Although 50% to 80% of people with asthma develop symptoms before age 5, many children are misdiagnosed with reactive airway disease, allergic bronchitis, wheezy bronchitis, asthmatic bronchitis, recurrent pneumonia, or recurrent bronchiolitis. Asthma is diagnosed after a young child has had multiple admissions for the same condition and when other respiratory illnesses, such as cystic fibrosis, bronchopulmonary dysplasia, tracheoesophageal fistula, gastroesophageal reflux, and vocal cord dysfunction, have been ruled out. Caregivers who do not understand that asthma can be controlled may react strongly to the diagnosis.

Chronic Asthma Management: Inhalation Technique. Reinforce the Avoidance

It seems obvious that we can have the best asthma medications in the world but treat asthma successfully only if these medications are delivered in sufficient quantities to the airways. Nevertheless published studies reveal that only 45% to 55% of asthma patients use their metered dose inhalers (MDI) correctly and that 50% to 65% of non-respiratory specialist physicians do not know how to use MDIs. It is, therefore, imperative for family physicians not only to teach and to reinforce the correct use of inhalation devices, but to be familiar with their use themselves.

Chronic Asthma Management: Physical examination

During follow-up visits I spend the least amount of time on the physical examination, and on occasion I omit it entirely. However, I do have the nurse measure peak expiratory flow rate, height and weight, and blood pressure for all asthmatic patients. I find it particularly useful to assess growth in patients who receive inhaled glucocorticoids to reassure them that their medication has not altered their growth pattern.

Management of Asthma in Children: Chronic Asthma

Asthma severity in children, as in adults, is classified as mild intermittent (step 1), mild persistent (step 2), moderate persistent (step 3), and severe persistent (step 4), based on the child’s daytime and nighttime clinical features before treatment or adequate control. Infants and young children require long-term treatment if they have had more than three episodes of wheezing in the past 12 months that lasted more than one day and affect sleep, and if they have a high risk of developing persistent asthma as indicated by physician diagnosis of atopic dermatitis or parental history of asthma.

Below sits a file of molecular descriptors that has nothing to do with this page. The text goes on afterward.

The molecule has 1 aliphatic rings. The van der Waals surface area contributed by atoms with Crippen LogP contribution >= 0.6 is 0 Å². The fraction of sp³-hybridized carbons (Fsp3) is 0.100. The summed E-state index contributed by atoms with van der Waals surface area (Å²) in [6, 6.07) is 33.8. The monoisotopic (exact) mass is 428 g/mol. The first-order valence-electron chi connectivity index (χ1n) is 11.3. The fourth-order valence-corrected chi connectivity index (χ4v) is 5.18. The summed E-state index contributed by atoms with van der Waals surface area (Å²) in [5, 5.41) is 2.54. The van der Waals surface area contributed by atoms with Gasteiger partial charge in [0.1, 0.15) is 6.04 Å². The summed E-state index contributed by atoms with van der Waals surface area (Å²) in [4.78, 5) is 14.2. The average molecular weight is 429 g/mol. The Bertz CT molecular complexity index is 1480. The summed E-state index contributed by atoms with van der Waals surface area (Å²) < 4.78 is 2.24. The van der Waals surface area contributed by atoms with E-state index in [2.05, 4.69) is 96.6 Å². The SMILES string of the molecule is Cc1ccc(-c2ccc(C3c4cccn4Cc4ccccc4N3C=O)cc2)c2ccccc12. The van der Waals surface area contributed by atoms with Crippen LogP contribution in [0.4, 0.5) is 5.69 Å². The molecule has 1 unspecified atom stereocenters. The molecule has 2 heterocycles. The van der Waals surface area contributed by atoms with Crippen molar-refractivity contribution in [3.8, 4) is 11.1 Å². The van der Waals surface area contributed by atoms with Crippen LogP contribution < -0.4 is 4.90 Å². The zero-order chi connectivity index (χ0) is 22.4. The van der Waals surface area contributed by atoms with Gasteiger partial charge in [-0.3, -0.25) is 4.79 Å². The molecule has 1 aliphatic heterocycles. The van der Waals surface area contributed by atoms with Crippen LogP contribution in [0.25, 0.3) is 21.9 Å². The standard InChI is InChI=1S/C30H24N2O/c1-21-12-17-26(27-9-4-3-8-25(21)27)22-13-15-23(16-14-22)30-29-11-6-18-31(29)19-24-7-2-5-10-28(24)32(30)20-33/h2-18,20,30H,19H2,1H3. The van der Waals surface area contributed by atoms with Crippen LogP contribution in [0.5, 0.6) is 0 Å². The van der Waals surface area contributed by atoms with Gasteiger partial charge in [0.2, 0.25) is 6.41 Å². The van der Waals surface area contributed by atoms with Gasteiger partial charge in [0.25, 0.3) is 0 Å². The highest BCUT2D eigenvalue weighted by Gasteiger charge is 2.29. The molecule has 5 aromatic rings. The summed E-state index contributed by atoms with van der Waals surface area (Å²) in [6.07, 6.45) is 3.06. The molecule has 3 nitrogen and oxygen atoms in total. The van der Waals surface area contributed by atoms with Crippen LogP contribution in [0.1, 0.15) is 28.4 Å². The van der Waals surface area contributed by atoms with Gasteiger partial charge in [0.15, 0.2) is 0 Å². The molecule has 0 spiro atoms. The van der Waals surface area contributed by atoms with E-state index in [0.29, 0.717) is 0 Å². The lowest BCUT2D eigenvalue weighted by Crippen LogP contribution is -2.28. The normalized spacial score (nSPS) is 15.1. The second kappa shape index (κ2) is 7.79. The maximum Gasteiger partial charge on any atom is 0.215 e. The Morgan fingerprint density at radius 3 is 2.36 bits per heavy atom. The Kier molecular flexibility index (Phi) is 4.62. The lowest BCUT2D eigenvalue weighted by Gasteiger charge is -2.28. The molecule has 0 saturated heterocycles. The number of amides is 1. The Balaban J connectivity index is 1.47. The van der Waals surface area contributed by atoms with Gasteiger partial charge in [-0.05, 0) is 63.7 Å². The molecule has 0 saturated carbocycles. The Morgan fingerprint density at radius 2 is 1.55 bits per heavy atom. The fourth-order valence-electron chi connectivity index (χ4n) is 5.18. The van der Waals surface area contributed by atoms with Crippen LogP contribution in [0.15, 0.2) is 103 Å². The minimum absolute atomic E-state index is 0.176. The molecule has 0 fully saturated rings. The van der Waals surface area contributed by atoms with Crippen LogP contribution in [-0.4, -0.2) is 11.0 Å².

Management of Asthma in Children: Monitoring

Children and their caregivers should be educated about self-monitoring and self-management of exacerbations, especially for moderate and severe persistent asthma or history of severe asthma exacerbations. A written action plan with patient-specific instructions based on clinical indicators using peak flow readings, symptoms, or both to identify the need for prompt medical care should be developed, reviewed periodically, and revised for home and school settings. peak flow meters (PFMs) should be used every morning upon awakening before medication administration.

Asthma Management: Management

The principal goals of asthma management are: 1) To prevent the occurrence of symptoms that are chronic or troublesome (such as coughing or breathlessness after exercise) in the nighttime or in the early morning; 2) To maintain near normal pulmonary function; 3) To sustain normal levels of physical activity, including exercise; 4) To prevent the recurrence of asthma exacerbations and to reduce visits to the ER or hospital; 5) To provide optimal pharmacotherapy with minimal adverse effects; and 6) To provide asthma care that meets the needs and expectations of patients and their families. Care of these patients by clinicians well versed in the underlying pathophysiology of asthma as well as currently available comprehensive pharmacotherapeutic agents, can achieve these goals.